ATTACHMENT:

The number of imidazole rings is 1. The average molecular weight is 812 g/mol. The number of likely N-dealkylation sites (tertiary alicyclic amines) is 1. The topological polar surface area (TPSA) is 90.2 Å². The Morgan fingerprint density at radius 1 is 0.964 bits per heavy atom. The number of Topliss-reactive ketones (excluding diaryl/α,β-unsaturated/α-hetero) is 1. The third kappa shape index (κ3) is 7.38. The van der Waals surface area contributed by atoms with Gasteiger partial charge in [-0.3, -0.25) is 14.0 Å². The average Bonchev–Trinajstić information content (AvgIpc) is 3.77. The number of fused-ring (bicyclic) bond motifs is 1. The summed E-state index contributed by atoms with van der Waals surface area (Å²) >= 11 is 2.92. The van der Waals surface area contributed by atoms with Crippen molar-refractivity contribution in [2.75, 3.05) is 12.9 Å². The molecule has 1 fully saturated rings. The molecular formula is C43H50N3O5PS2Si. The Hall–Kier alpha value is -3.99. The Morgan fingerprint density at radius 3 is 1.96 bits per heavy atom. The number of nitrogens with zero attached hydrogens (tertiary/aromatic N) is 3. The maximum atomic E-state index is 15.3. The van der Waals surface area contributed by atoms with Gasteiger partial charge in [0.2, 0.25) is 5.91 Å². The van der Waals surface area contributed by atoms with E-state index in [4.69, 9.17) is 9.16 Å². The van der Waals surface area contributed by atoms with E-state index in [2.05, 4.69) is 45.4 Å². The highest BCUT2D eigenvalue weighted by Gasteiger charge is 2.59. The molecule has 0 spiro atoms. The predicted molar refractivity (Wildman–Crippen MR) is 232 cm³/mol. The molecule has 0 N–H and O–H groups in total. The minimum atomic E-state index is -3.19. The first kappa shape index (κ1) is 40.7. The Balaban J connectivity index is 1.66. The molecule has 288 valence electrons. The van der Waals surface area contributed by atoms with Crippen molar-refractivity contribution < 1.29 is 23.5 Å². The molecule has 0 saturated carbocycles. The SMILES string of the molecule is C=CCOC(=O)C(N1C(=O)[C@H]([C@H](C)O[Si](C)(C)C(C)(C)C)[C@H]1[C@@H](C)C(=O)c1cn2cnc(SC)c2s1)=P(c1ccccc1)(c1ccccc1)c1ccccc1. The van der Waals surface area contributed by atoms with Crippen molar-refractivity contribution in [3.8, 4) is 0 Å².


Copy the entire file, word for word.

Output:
The number of imidazole rings is 1. The average molecular weight is 812 g/mol. The number of likely N-dealkylation sites (tertiary alicyclic amines) is 1. The topological polar surface area (TPSA) is 90.2 Å². The Morgan fingerprint density at radius 1 is 0.964 bits per heavy atom. The number of Topliss-reactive ketones (excluding diaryl/α,β-unsaturated/α-hetero) is 1. The third kappa shape index (κ3) is 7.38. The van der Waals surface area contributed by atoms with Gasteiger partial charge in [-0.3, -0.25) is 14.0 Å². The average Bonchev–Trinajstić information content (AvgIpc) is 3.77. The number of fused-ring (bicyclic) bond motifs is 1. The summed E-state index contributed by atoms with van der Waals surface area (Å²) >= 11 is 2.92. The van der Waals surface area contributed by atoms with Crippen molar-refractivity contribution in [2.75, 3.05) is 12.9 Å². The molecule has 1 fully saturated rings. The molecular formula is C43H50N3O5PS2Si. The Hall–Kier alpha value is -3.99. The Morgan fingerprint density at radius 3 is 1.96 bits per heavy atom. The number of nitrogens with zero attached hydrogens (tertiary/aromatic N) is 3. The maximum atomic E-state index is 15.3. The van der Waals surface area contributed by atoms with Gasteiger partial charge in [0.2, 0.25) is 5.91 Å². The van der Waals surface area contributed by atoms with E-state index in [4.69, 9.17) is 9.16 Å². The van der Waals surface area contributed by atoms with E-state index in [2.05, 4.69) is 45.4 Å². The highest BCUT2D eigenvalue weighted by Gasteiger charge is 2.59. The molecule has 0 spiro atoms. The predicted molar refractivity (Wildman–Crippen MR) is 232 cm³/mol. The molecule has 0 N–H and O–H groups in total. The minimum atomic E-state index is -3.19. The first kappa shape index (κ1) is 40.7. The Balaban J connectivity index is 1.66. The molecule has 288 valence electrons. The van der Waals surface area contributed by atoms with Crippen molar-refractivity contribution < 1.29 is 23.5 Å². The molecule has 0 saturated carbocycles. The SMILES string of the molecule is C=CCOC(=O)C(N1C(=O)[C@H]([C@H](C)O[Si](C)(C)C(C)(C)C)[C@H]1[C@@H](C)C(=O)c1cn2cnc(SC)c2s1)=P(c1ccccc1)(c1ccccc1)c1ccccc1. The van der Waals surface area contributed by atoms with Crippen molar-refractivity contribution in [3.8, 4) is 0 Å².